GovernmentThe White Plains Examiner

Feiner, Town Board Embroiled in Greenburgh Internship Controversy

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A controversy pitting Greenburgh Supervisor Paul Feiner against his Town Board colleagues erupted over a sharp disagreement regarding spending on summer interns.

Feiner sought to increase the budget line for the town’s high school and college interns from $15,000 to $25,000 for 2023 in the recently completed budget process. However, fellow Democratic board members pushed back, arguing that at a time when the supervisor asked for department heads to tighten their belts while dipping into fund balance to deliver a 6 percent tax rate reduction, spending more on interns was not a priority.

Councilwoman Ellen Hendrickx, who is completing her first year on the board, was outspoken in her opposition to Feiner’s attempts. Hendrickx said she and the council support the program but said the town pays its interns more than virtually every other government in Westchester, including the county.

Last year, 47 high school and college students participated in Greenburgh’s internship program, which is overseen by Feiner and Town Clerk Judith Beville.

“If you’re going to be so careful with the taxpayers’ money, why are you spending taxpayers’ money on these interns,” Hendrickx said. “It’s a nice, beneficial program but it’s not really in the purview of the town to do that. So you’re taking taxpayer funds to pay for these interns and the departments are asked to give up monies and we have potentially difficult times ahead of us and we went into the fund balance.”

A stipend of $400 for high school students and nearly $600 to college students for the six-week internship.

Feiner countered that the popular program, which has been in place for about 12 years, has provided life-changing experiences for many of the participants. Last year, it ran into a shortfall because it has been his policy to accept every student who applies, and by June the town had a record 47 interns for last summer.

Feiner said he would not reconsider. The program accepts students from the town’s wealthiest and high-achieving school districts as well as those without stellar reputations, he argued, saying it allows youngsters from different walks of life to work alongside one another.

In one instance, a former student who had been mentored by Tony Award-winning playwright J.T. Rogers was able to get an interview with a casting director in Los Angeles, Feiner said. Hillary Clinton is among the other notable people who have participated.

“We have a budget of over $100 million and we passed the budget unanimously,” Feiner said. “We have a 6 percent tax rate decrease (in 2023), and the big controversy is over the $10,000, which is stupid, really. This program can change somebody’s life forever.”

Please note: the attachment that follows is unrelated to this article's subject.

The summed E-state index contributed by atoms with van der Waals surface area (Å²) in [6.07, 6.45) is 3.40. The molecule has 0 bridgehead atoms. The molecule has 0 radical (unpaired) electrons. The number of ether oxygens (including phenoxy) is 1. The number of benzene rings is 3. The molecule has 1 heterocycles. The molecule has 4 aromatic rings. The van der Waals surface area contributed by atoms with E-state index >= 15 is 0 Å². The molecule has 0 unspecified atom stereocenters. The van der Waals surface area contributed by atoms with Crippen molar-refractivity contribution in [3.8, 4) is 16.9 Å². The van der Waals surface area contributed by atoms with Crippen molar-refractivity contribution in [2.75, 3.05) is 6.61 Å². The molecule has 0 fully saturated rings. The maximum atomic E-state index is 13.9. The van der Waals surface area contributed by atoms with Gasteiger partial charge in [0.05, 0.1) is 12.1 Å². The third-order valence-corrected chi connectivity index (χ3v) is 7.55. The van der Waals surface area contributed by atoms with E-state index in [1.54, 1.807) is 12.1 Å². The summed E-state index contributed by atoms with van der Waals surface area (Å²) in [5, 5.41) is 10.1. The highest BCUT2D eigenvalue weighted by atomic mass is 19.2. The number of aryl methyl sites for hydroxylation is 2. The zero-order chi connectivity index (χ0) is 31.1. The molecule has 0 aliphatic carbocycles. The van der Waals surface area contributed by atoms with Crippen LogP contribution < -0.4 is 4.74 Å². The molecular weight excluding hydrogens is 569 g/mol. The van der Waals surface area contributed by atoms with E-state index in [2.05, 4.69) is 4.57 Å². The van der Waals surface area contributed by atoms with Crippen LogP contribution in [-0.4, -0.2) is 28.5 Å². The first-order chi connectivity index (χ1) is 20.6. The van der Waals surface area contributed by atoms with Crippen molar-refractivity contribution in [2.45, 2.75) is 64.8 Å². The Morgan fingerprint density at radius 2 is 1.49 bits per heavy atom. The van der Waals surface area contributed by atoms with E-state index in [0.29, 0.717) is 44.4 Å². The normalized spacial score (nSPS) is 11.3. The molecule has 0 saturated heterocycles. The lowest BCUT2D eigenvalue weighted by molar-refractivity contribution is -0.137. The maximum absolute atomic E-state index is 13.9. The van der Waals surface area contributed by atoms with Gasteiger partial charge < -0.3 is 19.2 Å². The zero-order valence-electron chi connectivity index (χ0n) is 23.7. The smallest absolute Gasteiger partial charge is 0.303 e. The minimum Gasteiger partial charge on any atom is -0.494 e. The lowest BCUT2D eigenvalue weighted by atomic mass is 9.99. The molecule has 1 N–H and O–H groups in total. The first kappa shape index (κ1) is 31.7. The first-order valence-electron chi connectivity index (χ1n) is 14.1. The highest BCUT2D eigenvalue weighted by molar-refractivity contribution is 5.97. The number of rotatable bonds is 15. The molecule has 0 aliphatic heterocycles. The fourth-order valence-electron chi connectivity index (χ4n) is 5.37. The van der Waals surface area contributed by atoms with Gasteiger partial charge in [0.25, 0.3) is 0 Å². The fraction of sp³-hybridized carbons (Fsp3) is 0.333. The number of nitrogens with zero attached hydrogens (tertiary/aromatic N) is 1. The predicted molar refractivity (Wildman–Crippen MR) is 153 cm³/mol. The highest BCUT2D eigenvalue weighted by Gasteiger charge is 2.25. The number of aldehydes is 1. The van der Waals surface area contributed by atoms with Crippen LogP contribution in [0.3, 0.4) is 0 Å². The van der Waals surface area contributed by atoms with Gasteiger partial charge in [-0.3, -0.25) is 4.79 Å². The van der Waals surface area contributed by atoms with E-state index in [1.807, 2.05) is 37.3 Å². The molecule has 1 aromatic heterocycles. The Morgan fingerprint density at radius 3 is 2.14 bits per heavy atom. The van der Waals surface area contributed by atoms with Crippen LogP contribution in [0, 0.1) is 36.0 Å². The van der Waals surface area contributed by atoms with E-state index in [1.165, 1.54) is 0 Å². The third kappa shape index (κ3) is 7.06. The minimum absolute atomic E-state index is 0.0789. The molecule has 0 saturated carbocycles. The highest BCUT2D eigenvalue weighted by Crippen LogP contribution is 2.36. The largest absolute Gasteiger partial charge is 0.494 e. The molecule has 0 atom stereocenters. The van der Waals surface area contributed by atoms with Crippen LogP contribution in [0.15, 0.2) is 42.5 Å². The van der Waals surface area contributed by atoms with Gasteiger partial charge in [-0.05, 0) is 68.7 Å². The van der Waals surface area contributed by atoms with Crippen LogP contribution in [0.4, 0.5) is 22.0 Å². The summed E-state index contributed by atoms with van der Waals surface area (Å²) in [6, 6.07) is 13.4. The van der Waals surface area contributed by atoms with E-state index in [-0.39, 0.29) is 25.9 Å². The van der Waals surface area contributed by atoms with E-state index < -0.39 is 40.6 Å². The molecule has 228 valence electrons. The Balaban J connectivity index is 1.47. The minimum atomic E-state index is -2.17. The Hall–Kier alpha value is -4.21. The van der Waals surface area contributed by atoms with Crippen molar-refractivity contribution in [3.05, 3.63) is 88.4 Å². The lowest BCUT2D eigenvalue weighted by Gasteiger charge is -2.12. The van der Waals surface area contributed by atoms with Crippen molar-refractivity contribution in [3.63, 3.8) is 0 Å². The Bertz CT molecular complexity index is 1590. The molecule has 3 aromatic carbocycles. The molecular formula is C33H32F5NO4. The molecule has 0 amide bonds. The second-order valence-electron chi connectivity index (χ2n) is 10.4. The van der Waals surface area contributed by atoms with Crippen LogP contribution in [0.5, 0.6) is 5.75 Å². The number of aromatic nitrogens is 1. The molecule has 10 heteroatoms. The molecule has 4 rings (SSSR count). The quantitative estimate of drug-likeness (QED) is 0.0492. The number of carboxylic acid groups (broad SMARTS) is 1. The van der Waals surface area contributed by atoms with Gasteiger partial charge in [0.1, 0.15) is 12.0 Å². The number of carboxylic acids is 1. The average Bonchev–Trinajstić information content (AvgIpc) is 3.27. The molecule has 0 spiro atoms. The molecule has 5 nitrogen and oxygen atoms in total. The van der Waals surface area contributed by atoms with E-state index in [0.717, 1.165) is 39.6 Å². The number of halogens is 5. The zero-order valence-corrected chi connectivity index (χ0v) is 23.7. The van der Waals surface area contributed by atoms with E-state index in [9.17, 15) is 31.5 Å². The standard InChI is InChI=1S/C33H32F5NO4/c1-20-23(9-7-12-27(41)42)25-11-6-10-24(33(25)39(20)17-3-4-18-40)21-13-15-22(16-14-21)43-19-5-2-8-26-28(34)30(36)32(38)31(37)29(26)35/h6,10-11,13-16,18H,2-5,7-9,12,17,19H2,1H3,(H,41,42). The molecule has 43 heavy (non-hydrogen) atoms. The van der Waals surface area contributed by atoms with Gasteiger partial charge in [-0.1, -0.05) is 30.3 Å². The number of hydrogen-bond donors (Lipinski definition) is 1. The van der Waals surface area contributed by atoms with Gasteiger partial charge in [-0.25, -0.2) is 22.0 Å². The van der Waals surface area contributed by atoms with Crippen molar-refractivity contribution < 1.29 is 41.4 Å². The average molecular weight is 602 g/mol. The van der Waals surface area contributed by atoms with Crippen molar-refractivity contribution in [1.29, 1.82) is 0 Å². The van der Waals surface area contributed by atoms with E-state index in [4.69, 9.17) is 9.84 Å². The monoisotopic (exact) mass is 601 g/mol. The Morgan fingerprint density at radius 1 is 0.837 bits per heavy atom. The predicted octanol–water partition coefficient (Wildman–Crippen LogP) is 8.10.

This year, Feiner said the extra $10,000 was derived from the Zuckerberg Institute, run by Mark Zuckerberg’s sister, Randi.

However, Hendrickx and Councilman Francis Sheehan said the projects, which the students select themselves, sometimes have no connection to the town. Sheehan said last summer some students worked on analyzing whether Westchester County can offer year-round free Bee-Line bus service.

To make matters worse, he said, when interns were taken to Regeneron for part of one day, the town rented a coach bus for the short trip to the corporation’s headquarters for $1,340 instead of using the Bee-Line buses. The county had suspended fares last summer.

“Their big project for the summer was lobbying Westchester County for the free buses so more children and adults can take advantage of the free buses, and Councilwoman Hendrickx had the audacity to suggest at a work session that why not have the interns take the buses down to Regeneron,” Sheehan said. “It’s right down (Route) 9A. That was greeted by considerable disdain in public.”

Sheehan suggested slightly reducing the stipend for each student if Feiner doesn’t want to have a cut off to avoid a shortfall.

Hendrickx, who analyzed municipal internships from around the county, said the board later learned that Feiner had shifted the $10,000 to pay for the extra interns without their knowledge.

“All five board members are the decisionmakers here, not just the supervisor alone,” she said. “The voters expect us to use our independent judgment and act as good stewards of their tax money, and not merely to rubber stamp one person’s desires and wishes.”

Feiner said he will search for donations from local companies and corporations, like the town has done in the past, to ensure that any student who wants an internship won’t be turned away.

He said many of the public service projects, such as lobbying the state Department of Transportation to fix local state roads, have paid off.

“We want to treat them not as clerical workers but more like legislators,” Feiner said.



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